Who was that masked man? Episode 1
Last week, when interviewed by Fox Business News, President Trump was asked about his resistance to wearing a mask, that now defiant denial of the virus made manifest. Trump said, “I’m all for masks. I had a mask on. I sort of liked the way I looked. It was a dark, black mask and I thought it looked OK. I looked like the Lone Ranger. If people feel good about it, they should do it.”
Hearing Trump compare his mask wearing to that of the Lone Ranger made me smile. And shake my head. If he was wearing his mask like the Ranger, well, he would be bumping into the furniture in the Oval Office. Plus, the Ranger’s mask was all about concealing his identity. For Trump not wearing a mask in public is all about maintaining his vanity-saturated identity as commander in chief, and he has made it clear that this CIC has no intention of wearing a mask, regardless of its established efficacy in preventing this virus that is stalking our nation. It is, after all, worn for the common good.
Pundits have opined that Americans don’t like to be told what to do. What are we? In middle school? I mean, we’re told to do a bunch of stuff, like don’t drink and drive. Protect others and yourself. And so on.
But on the subject of masks, if you will bear with me, I’d like to share a story with you, not about our maskless president but about that iconic masked man.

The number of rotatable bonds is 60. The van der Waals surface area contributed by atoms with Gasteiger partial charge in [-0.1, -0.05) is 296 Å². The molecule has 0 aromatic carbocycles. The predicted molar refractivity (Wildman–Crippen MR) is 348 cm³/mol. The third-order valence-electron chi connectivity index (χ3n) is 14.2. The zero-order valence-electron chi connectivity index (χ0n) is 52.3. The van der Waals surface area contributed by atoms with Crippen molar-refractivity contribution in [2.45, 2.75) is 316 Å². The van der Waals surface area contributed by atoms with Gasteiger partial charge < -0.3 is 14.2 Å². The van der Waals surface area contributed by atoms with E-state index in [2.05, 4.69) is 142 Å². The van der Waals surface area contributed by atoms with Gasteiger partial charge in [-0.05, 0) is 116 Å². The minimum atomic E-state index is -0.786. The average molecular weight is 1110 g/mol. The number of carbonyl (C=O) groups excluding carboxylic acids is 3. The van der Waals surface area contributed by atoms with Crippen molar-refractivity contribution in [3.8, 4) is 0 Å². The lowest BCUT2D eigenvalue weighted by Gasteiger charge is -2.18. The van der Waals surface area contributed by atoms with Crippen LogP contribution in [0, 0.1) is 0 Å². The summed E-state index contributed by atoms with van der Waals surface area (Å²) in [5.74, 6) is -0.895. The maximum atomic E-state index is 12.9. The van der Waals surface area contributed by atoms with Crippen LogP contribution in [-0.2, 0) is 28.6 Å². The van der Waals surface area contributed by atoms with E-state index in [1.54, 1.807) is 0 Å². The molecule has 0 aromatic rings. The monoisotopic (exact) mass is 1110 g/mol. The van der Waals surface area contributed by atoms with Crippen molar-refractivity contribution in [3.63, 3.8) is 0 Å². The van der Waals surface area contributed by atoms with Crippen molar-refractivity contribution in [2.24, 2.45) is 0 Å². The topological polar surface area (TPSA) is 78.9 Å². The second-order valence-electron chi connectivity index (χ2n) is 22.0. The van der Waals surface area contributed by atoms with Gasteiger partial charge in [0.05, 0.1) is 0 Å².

I’ll begin at the beginning: There we were, like most Saturdays, seated in the balcony of the Laurel Theatre, mitts and bats at our feet, watching a Republic serial titled “G-Men.” Of course, we remembered the last installment when a nefarious gang kidnapped an heiress and had her hidden in an abandoned warehouse near the docks, tied to a chair, a gag covering her mouth, her frantic eyes moist with panicky tears. A ransom note had been sent to her family, demanding a suitcase of cash along with a warning not to contact the police if they wanted to see their daughter again. Just wait for a call as to where and when the exchange would take place.
Of course, the family did call the government guys who were now in the hunt, most focused on the waterfront. And that’s when the indelible moment occurred. A group of agents was studying a map, spread out on the hood of a black sedan, when one of them leaned forward and pointed to one corner of the map and said something like, “There’s this old abandoned warehouse down by the waterfront.” He pointed to the map. “Right here. Place hasn’t been used in years. Might be worth checking out.”
That’s all he said. But it was enough. The guy, fedora pushed back on his head, looked across the hood of the car, and just for a moment his face was revealed, and his sonorous voice, instantly familiar, lingered. And that’s when a kid in my row, one of our infielders, stood bolt upright and, pointing his chewed Sugar Daddy at the screen, yelled, “It’s him! It’s him! It’s the Lone Ranger!”
You could tell that the other kids, the ones in the balcony, and all those sitting down below, had heard the same thing and suddenly they were on their feet, pointing at the screen, at the guy now carrying the rolled up map walking back to his car. Of course, some kids were looking around, yelling, “Who? Which guy? Where?” You can only imagine how upset they were.
— To be continued ...
Chris Honoré is an Ashland Tidings columnist.